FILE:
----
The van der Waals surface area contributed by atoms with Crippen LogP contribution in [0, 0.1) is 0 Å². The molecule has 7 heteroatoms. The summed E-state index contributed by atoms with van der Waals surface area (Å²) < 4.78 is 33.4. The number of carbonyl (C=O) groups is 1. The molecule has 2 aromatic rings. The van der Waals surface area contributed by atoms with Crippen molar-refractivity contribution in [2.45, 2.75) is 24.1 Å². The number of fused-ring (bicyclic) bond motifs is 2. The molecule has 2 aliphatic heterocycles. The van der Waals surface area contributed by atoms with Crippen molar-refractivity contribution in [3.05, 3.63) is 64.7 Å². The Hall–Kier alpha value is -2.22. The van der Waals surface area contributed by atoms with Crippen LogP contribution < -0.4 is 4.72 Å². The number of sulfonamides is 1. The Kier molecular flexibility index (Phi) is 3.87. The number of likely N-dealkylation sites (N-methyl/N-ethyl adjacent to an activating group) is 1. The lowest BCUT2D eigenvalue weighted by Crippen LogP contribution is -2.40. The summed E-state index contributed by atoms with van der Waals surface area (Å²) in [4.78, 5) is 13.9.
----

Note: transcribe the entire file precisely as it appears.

The van der Waals surface area contributed by atoms with Crippen LogP contribution in [0, 0.1) is 0 Å². The molecule has 7 heteroatoms. The summed E-state index contributed by atoms with van der Waals surface area (Å²) < 4.78 is 33.4. The number of carbonyl (C=O) groups is 1. The molecule has 2 aromatic rings. The van der Waals surface area contributed by atoms with Crippen molar-refractivity contribution in [2.45, 2.75) is 24.1 Å². The number of fused-ring (bicyclic) bond motifs is 2. The molecule has 2 aliphatic heterocycles. The van der Waals surface area contributed by atoms with Crippen molar-refractivity contribution in [3.05, 3.63) is 64.7 Å². The Hall–Kier alpha value is -2.22. The van der Waals surface area contributed by atoms with Crippen LogP contribution < -0.4 is 4.72 Å². The number of sulfonamides is 1. The Kier molecular flexibility index (Phi) is 3.87. The number of likely N-dealkylation sites (N-methyl/N-ethyl adjacent to an activating group) is 1. The lowest BCUT2D eigenvalue weighted by Crippen LogP contribution is -2.40. The summed E-state index contributed by atoms with van der Waals surface area (Å²) in [4.78, 5) is 13.9.